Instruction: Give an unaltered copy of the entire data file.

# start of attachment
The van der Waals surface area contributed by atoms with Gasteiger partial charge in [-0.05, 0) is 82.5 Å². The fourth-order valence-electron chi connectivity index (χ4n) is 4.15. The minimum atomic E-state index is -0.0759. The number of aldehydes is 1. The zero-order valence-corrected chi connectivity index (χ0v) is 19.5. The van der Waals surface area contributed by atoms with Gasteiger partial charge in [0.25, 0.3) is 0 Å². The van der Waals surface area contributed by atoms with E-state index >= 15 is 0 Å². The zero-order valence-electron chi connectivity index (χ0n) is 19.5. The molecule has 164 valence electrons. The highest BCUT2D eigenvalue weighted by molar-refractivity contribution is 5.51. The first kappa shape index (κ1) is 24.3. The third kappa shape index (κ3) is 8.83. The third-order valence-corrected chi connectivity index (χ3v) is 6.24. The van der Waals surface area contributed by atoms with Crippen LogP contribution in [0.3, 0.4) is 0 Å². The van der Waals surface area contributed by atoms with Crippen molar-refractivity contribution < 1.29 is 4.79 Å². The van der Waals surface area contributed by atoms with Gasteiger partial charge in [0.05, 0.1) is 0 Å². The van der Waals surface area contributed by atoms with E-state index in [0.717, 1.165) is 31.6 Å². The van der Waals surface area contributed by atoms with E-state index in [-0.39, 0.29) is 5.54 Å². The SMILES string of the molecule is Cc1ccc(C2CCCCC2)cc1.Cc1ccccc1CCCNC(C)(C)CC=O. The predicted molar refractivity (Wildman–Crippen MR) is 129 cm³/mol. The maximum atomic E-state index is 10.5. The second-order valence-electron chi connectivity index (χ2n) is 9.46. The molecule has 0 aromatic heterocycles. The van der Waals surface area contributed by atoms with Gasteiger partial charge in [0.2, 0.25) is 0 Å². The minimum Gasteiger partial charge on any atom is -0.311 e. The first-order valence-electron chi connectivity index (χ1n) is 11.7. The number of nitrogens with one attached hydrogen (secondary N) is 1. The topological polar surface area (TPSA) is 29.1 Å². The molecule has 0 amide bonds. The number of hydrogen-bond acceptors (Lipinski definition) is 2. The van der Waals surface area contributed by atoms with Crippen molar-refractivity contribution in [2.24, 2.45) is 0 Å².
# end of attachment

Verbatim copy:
The van der Waals surface area contributed by atoms with Gasteiger partial charge in [-0.05, 0) is 82.5 Å². The fourth-order valence-electron chi connectivity index (χ4n) is 4.15. The minimum atomic E-state index is -0.0759. The number of aldehydes is 1. The zero-order valence-corrected chi connectivity index (χ0v) is 19.5. The van der Waals surface area contributed by atoms with Gasteiger partial charge in [0.25, 0.3) is 0 Å². The van der Waals surface area contributed by atoms with E-state index >= 15 is 0 Å². The zero-order valence-electron chi connectivity index (χ0n) is 19.5. The molecule has 164 valence electrons. The highest BCUT2D eigenvalue weighted by molar-refractivity contribution is 5.51. The first kappa shape index (κ1) is 24.3. The third kappa shape index (κ3) is 8.83. The third-order valence-corrected chi connectivity index (χ3v) is 6.24. The van der Waals surface area contributed by atoms with Crippen LogP contribution in [0.3, 0.4) is 0 Å². The van der Waals surface area contributed by atoms with Crippen molar-refractivity contribution < 1.29 is 4.79 Å². The van der Waals surface area contributed by atoms with Gasteiger partial charge in [0.05, 0.1) is 0 Å². The van der Waals surface area contributed by atoms with E-state index in [0.717, 1.165) is 31.6 Å². The van der Waals surface area contributed by atoms with E-state index in [-0.39, 0.29) is 5.54 Å². The SMILES string of the molecule is Cc1ccc(C2CCCCC2)cc1.Cc1ccccc1CCCNC(C)(C)CC=O. The predicted molar refractivity (Wildman–Crippen MR) is 129 cm³/mol. The maximum atomic E-state index is 10.5. The second-order valence-electron chi connectivity index (χ2n) is 9.46. The molecule has 0 aromatic heterocycles. The van der Waals surface area contributed by atoms with Gasteiger partial charge in [0.2, 0.25) is 0 Å². The minimum Gasteiger partial charge on any atom is -0.311 e. The first-order valence-electron chi connectivity index (χ1n) is 11.7. The number of nitrogens with one attached hydrogen (secondary N) is 1. The topological polar surface area (TPSA) is 29.1 Å². The molecule has 0 amide bonds. The number of hydrogen-bond acceptors (Lipinski definition) is 2. The van der Waals surface area contributed by atoms with Crippen molar-refractivity contribution in [2.24, 2.45) is 0 Å².